On a hiking trail in the Green Mountain State

By Eileen Ogintz
Tribune Media Services

The kids make it look so easy.

The steep climb up the slick rocks — 770 vertical feet — doesn’t phase them, nor scrambling without footholds or squeezing between two boulders. “Hard but fun,” a trio of 9-year-old boys declare, as they race ahead. “Definitely worth it,” their older sisters add, as they trail close behind them.

The only whining I hear on the trail is from grown-ups unprepared for the challenge. Even little ones are game, said Susan Gallagher of Wilmette, Ill., who is hiking with her husband, friends and kids, who range in age from 5 to 8. “They really have done great,” she said. Their only problem occurred when one sibling stepped on another’s heel.

We’re hiking up Mt. Mansfield in Stowe, Vt., (www.stowe.com) on a narrow trail that takes us from the top of the ski resort’s gondola across the alpine tundra to the Chin, Vermont’s highest peak, which towers 4,395 feet above sea level.

The views are spectacular. We can see Canada, New York, New Hampshire and Vermont. “Kids are really excited when they get up here,” says Hannah Court, a University of Vermont student working at the summit for the Green Mountain Club (www.greenmountainclub.com).

Vermont — and Stowe in particular — can offer as perfect a vacation destination as you’re going to find with kids this summer because once you get here you won’t have to guzzle gas. You’ll be too busy hiking, biking (Stowe has more than five miles of recreational path, complete with swimming holes where kids can jump in at will), fishing, playing golf or tennis, kayaking, eating ice cream (a must-see is the Ben & Jerry’s factory tour (www.benjerry.com). Go eat at Gracie’s Restaurant and Gourmutt Shop (www.gracies.com) with its excellent burgers and playful dog motif.

Did I forget anything? Hot-air ballooning, spas, (Stowe, with less than 5,000 residents, now has three, including the new wellness program at Stowe Mountain Lodge), an outdoor concert, alpine slides, the bungee trampoline at Spruce Peak at Stowe Mountain Resort. Come to Stowe the weekend of Aug 8 to 10 for the Antique and Classic Car Meet complete with parade, model car contest and Oldies Street Dance and Block Party. (Visit www.gostowe.com and check out the KidZone where local middle-schoolers give visiting kids the 411 on what to see and do in their town.)

If someone in your family has a disability, it does not have to deter you from an outdoors-oriented getaway. Vermont Adaptive Ski and Sports (www.vermontadaptive.org) can arrange for you to kayak, canoe, horseback ride and more.

If it rains, there are plenty of kid-friendly museums like the Montshire Museum of Science in Norwich, Vt., (www.montshire.org) and ECHO, a new lake aquarium and science center in Burlington (www.echovermont.org).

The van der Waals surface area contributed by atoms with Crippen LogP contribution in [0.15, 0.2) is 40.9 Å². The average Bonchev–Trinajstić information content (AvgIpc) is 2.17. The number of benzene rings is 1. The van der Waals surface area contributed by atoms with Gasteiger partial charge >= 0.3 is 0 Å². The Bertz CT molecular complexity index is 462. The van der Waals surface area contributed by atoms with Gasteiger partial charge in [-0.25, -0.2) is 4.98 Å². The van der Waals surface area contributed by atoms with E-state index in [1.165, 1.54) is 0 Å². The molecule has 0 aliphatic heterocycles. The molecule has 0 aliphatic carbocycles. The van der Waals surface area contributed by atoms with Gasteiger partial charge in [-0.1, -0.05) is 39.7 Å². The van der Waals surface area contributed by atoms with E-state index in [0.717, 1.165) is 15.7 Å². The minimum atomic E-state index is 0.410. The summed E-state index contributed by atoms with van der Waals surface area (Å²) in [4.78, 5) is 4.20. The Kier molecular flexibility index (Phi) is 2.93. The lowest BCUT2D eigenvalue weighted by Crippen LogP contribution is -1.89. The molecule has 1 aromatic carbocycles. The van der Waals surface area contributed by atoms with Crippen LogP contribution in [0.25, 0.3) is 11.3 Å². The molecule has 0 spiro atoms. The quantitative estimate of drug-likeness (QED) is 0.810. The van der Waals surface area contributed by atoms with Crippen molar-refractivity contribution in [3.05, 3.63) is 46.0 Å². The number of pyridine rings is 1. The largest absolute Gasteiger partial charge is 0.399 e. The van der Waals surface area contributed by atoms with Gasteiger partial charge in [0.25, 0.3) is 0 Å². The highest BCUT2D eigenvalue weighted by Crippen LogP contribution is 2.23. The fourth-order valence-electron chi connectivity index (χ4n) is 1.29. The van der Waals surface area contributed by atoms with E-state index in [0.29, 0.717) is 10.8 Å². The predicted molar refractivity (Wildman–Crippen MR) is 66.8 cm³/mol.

Another plus about Vermont: No matter what your budget, you will find a fun place to stay, including a kid-friendly bed and breakfast like The Wildflower Inn (www.wildflowerinn.com), Smugglers’ Notch Resort (www.smuggs.com), with its roomy condos and morning-till-night organized activities, the brand-new deluxe Stowe Mountain Lodge (www.stowemountainlodge.com) complete with guided family hikes, spa treatments for kids and pampering for your pooch — ask about the packages that include a gas card — or the Courtyard by Marriott (www.marriott.com) in Burlington, which overlooks Lake Champlain. (Visit www.celebratechamplain.org.)

For a little nostalgia, stay at the Von Trapp Family Lodge (www.trappfamily.com) in Stowe where Sam Von Trapp, youngest grandson of Maria Von Trapp, made famous by Julie Andrews’ portrayal in the “Sound of Music,” will pose for a photo, when he’s not busy adding mountain bike trails to the extensive property. “It seemed the next logical thing,” said Von Trapp over dinner in a dining room packed with families.

Vermont (www.vermont.org) is the kind of place where the kids — and you — can step out of your comfort zone and try something new like kayaking or mountain biking, milking a cow, taking a harp lesson or joining a kids’ fishing derby at Trapp Family Lodge, even dog sledding in summer (www.dogsledridesvermont.com).

You won’t have to arrange organized (read that expensive) activities every hour of the day either and can kick back and explore on foot, on bikes, on rollerblades and in all variety of boats.

For example, if you are staying near Burlington, Vermont’s biggest city with just 40,000 people (about a 45-minute drive from Stowe and an hour from Montreal), you can play on and around Lake Champlain, which borders Vermont, New York and Quebec (and is, legend has it, also home to Champ, a mysterious water creature). Take a sailing lesson or a boat cruise, ride bikes on the Lake Champlain Bikeways, (www.champlainbikeways.org).

Stop for a crepe at Skinny Pancake (www.skinnypancake.com) right near the waterfront park. Stroll along the bricked streets — pedestrian only — of the four-block-long Church Street Marketplace, which offers plenty of shops and good eats. (We liked Leunig’s Bistro and Cafe (www.leunigsbistro.com) so much that we went there twice.

Just remember, if you are going hiking or biking, don’t forget to take along water and snacks, says Matt Hesser, the recreation manager at the Stowe Mountain Lodge. Hesser designs guided hikes with families in mind. Don’t make a hike into a forced march either, he adds. “For most kids under 10, an hour is enough!”

And if you’ve got young kids and you’re not governed by school schedules, consider a fall weekend getaway to Vermont, before the fall foliage crowd shows up in October. (Check out the AutumnFest package at Smugglers’ Notch resort (www.smuggs.com), which includes a free night and the lowest prices of the year.

“It’s my favorite time,” one local mom said.

See you on the trail. I’ll be the one gobbling the M&Ms.